As a small group leader, when you meet with your few, when you show up for them consistently and randomly, you’re impacting the future faith of an entire generation. If you’re like many users of our Compact material, it feels like you have an entire generation at small group every week! To help small group […]
As a small group leader, when you meet with your few, when you show up for them consistently and randomly, you’re impacting the future faith of an entire generation.
If you’re like many users of our Compact material, it feels like you have an entire generation at small group every week! To help small group leaders engage all the kids in their unique circles, check out our top 5 Multi-Age Small Group Tips!
Pair older and younger kids within the group. For activities that involve reading or writing, and other collaborative activities, pair up older and younger kids in your group. Give each a specific responsibility: the younger kid in each pair is in charge of drawing, and the older is the reader; one decides where to build the tower and the other decides how tall it will be, etc.
Aim for the older half of the group. When you’re leading conversations, explaining an activity, or picking out a cool prize, think of what will engage the oldest kids of your group. It’s tempting to focus on the youngest kids to make sure they don’t get lost, but if you keep the interest of your oldest kids, the younger ones will naturally want to be included. You can pause once you have the group’s attention to add any additional comments that will help your younger kids understand concepts or directions. Or, like in the idea above, ask a “big kid” to explain it to them!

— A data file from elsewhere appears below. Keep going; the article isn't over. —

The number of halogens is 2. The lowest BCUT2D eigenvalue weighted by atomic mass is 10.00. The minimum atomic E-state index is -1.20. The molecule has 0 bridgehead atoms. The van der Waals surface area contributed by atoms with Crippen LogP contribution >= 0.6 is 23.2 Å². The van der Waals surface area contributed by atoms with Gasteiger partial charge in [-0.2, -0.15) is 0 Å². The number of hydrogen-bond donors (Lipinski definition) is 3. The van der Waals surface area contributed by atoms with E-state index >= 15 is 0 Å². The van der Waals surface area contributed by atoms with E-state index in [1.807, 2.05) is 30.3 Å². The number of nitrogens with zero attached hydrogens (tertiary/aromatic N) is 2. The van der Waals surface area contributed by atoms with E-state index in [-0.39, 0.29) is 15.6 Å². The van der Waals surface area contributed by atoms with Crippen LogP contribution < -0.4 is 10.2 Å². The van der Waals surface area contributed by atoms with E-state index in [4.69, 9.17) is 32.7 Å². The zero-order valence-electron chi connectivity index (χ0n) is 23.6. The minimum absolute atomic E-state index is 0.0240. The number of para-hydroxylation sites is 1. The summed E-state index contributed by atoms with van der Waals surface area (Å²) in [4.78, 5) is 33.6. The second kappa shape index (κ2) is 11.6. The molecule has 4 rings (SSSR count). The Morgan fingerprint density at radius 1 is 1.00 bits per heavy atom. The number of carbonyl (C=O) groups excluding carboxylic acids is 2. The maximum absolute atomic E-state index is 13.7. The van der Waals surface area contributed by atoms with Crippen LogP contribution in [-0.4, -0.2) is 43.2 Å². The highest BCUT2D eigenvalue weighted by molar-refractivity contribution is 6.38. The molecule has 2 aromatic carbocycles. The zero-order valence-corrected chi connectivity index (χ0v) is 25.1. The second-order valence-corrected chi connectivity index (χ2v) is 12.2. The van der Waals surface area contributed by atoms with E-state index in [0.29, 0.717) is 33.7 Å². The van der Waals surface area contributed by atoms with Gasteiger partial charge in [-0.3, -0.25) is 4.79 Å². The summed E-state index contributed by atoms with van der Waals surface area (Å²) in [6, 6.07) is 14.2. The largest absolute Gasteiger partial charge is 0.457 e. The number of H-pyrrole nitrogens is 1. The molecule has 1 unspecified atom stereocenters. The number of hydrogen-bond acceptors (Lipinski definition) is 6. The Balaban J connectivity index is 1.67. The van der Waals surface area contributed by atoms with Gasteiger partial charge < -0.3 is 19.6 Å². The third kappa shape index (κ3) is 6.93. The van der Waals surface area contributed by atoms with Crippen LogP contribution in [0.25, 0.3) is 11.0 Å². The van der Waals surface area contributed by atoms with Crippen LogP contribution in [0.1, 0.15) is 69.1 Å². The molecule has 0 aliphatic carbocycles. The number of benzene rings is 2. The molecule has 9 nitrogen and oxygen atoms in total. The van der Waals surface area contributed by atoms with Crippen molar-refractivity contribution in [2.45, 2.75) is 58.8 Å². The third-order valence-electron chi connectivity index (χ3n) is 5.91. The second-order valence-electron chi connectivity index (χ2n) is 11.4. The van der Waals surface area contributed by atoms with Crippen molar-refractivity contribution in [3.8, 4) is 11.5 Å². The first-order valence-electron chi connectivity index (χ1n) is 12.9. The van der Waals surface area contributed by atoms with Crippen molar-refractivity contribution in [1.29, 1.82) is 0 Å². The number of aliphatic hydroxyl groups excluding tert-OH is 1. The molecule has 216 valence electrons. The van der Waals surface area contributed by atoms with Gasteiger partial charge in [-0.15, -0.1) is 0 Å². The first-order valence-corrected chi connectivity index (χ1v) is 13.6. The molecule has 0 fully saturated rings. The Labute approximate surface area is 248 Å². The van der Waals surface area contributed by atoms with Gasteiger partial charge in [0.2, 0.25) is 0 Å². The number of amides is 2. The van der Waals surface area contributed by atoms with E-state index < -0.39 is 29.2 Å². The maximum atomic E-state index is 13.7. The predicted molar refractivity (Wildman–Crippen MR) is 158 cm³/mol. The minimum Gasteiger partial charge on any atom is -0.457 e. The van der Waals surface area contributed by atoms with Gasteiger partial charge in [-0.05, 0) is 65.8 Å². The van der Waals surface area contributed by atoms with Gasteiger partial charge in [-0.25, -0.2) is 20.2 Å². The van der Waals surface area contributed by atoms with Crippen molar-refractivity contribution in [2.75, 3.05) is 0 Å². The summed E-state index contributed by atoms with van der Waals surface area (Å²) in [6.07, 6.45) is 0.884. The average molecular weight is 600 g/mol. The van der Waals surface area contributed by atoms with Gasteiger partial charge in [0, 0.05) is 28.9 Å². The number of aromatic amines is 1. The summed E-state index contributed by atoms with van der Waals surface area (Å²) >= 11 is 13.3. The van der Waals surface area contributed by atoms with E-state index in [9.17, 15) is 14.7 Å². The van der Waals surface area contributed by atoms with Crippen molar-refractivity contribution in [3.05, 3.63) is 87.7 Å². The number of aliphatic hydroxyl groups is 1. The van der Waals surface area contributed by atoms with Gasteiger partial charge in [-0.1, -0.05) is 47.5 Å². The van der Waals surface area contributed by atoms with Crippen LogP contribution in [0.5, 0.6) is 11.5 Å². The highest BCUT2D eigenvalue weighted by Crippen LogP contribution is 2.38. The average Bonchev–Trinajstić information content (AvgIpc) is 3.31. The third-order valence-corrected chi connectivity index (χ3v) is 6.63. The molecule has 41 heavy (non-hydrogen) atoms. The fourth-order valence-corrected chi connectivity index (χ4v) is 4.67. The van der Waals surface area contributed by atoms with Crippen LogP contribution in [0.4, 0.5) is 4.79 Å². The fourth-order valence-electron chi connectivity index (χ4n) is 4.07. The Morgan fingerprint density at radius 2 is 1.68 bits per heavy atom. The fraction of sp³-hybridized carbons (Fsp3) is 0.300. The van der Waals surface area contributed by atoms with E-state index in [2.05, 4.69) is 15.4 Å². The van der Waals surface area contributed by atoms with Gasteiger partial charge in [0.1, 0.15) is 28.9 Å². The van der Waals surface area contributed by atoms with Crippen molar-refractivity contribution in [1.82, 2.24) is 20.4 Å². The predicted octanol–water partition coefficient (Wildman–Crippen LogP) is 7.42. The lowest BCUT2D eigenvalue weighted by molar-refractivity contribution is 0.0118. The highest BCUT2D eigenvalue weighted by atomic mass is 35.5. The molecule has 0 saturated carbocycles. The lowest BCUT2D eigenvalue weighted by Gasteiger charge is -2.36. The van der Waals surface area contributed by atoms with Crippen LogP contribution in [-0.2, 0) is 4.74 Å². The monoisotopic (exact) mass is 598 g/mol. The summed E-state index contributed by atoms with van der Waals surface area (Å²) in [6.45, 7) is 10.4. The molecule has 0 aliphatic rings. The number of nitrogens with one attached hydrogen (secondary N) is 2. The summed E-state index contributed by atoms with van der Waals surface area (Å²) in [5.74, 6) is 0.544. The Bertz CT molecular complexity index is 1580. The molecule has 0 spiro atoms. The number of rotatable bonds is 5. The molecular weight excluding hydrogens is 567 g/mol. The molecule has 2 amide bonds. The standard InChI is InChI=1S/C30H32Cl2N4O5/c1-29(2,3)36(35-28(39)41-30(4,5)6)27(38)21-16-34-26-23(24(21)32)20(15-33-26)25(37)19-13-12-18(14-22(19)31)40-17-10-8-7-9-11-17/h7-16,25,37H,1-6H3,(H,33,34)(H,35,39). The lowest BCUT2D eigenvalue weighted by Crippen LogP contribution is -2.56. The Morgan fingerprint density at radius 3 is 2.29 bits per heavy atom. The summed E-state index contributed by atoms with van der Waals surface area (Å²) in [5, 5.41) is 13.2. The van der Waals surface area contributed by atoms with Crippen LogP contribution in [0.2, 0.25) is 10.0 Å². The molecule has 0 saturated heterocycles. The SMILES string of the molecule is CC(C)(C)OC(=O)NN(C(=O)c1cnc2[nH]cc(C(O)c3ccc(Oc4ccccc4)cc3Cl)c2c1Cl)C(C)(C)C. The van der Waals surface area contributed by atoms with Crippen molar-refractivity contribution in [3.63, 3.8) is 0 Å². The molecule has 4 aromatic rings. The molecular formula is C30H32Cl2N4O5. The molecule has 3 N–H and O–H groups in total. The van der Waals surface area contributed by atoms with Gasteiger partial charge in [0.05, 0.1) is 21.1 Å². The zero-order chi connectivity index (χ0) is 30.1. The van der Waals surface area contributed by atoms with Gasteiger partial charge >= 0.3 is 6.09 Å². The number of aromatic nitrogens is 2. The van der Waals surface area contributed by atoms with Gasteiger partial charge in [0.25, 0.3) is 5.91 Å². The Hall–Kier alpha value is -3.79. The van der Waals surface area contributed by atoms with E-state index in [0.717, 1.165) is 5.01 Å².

Assign Jobs Weekly or Monthly. Each week or month, assign jobs or roles within your small group: someone to pass out the Activity Sheets, markers, or other supplies; a line leader to and from large group; someone who carries any bags or clipboards your church uses; someone to open or close in prayer, etc. These roles can be carried out by any age level and they give kids a sense of belonging and ownership within the group.
Have a Sharing Turtle! A stuffed animal, plastic utensil, or even a bandana can be used as a tool to help kids listen to each other and wait their turns to speak. This is a skill that might be lacking in younger members, or older kids might be tempted to talk over a younger kid because they know the answer already. Whoever is holding the “sharing turtle” is the only one who may speak. The Small Group Leader is the Ultimate Arbiter of the Turtle and allots sharing time based on the activity.
Find Non-Competitive Bonding Activities. With such a diverse age group, you’re bound to have many levels of physical and emotional skills represented, so keep that in mind when you’re planning a party or outing. Score-based games are less fun for everyone than themed free play get-togethers. Creative activities are always a good idea: cookie decorating, T-shirt stamping, or a sticker mosaic are collaborative, non-competitive party classics!
These are just some ideas for how to make your multi-age small group rock!